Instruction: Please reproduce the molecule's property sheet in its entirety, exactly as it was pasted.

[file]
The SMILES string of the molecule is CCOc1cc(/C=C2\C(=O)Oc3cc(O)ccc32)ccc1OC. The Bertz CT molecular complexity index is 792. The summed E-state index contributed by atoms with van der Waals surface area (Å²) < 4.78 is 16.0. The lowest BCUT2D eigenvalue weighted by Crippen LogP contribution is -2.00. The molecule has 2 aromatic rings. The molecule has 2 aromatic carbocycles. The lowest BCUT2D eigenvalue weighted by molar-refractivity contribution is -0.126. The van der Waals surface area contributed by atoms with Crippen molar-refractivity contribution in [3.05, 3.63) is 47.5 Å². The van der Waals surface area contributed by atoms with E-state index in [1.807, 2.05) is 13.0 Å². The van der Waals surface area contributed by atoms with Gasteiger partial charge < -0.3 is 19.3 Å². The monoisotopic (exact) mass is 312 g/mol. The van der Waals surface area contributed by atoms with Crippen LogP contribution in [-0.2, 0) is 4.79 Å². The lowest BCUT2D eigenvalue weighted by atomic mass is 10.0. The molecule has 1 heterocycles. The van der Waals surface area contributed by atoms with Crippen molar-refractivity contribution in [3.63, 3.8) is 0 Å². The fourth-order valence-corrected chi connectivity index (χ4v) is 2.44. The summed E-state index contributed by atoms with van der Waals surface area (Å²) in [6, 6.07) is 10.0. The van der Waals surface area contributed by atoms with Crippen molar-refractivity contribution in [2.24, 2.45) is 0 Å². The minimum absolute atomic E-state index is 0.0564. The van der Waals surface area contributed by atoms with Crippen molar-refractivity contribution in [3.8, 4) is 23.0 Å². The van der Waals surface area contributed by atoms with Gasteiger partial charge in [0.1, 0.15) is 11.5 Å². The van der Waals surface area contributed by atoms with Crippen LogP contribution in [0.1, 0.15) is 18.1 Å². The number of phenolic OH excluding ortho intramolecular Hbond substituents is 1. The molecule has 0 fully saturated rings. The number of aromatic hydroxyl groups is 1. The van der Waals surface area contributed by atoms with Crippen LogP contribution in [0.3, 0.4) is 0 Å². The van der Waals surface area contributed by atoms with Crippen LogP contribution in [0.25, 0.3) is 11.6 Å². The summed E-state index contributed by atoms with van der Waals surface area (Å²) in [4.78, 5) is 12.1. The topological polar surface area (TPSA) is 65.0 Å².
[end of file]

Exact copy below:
The SMILES string of the molecule is CCOc1cc(/C=C2\C(=O)Oc3cc(O)ccc32)ccc1OC. The Bertz CT molecular complexity index is 792. The summed E-state index contributed by atoms with van der Waals surface area (Å²) < 4.78 is 16.0. The lowest BCUT2D eigenvalue weighted by Crippen LogP contribution is -2.00. The molecule has 2 aromatic rings. The molecule has 2 aromatic carbocycles. The lowest BCUT2D eigenvalue weighted by molar-refractivity contribution is -0.126. The van der Waals surface area contributed by atoms with Crippen molar-refractivity contribution in [3.05, 3.63) is 47.5 Å². The van der Waals surface area contributed by atoms with E-state index in [1.807, 2.05) is 13.0 Å². The van der Waals surface area contributed by atoms with Gasteiger partial charge < -0.3 is 19.3 Å². The monoisotopic (exact) mass is 312 g/mol. The van der Waals surface area contributed by atoms with Crippen LogP contribution in [-0.2, 0) is 4.79 Å². The lowest BCUT2D eigenvalue weighted by atomic mass is 10.0. The molecule has 1 heterocycles. The van der Waals surface area contributed by atoms with Crippen molar-refractivity contribution in [3.63, 3.8) is 0 Å². The fourth-order valence-corrected chi connectivity index (χ4v) is 2.44. The summed E-state index contributed by atoms with van der Waals surface area (Å²) in [6, 6.07) is 10.0. The van der Waals surface area contributed by atoms with Crippen molar-refractivity contribution in [2.24, 2.45) is 0 Å². The minimum absolute atomic E-state index is 0.0564. The van der Waals surface area contributed by atoms with Crippen molar-refractivity contribution in [3.8, 4) is 23.0 Å². The van der Waals surface area contributed by atoms with Gasteiger partial charge in [0.1, 0.15) is 11.5 Å². The van der Waals surface area contributed by atoms with Crippen LogP contribution in [0.1, 0.15) is 18.1 Å². The number of phenolic OH excluding ortho intramolecular Hbond substituents is 1. The molecule has 0 fully saturated rings. The number of aromatic hydroxyl groups is 1. The van der Waals surface area contributed by atoms with Crippen LogP contribution in [0.3, 0.4) is 0 Å². The van der Waals surface area contributed by atoms with Crippen LogP contribution in [0.25, 0.3) is 11.6 Å². The summed E-state index contributed by atoms with van der Waals surface area (Å²) in [4.78, 5) is 12.1. The topological polar surface area (TPSA) is 65.0 Å².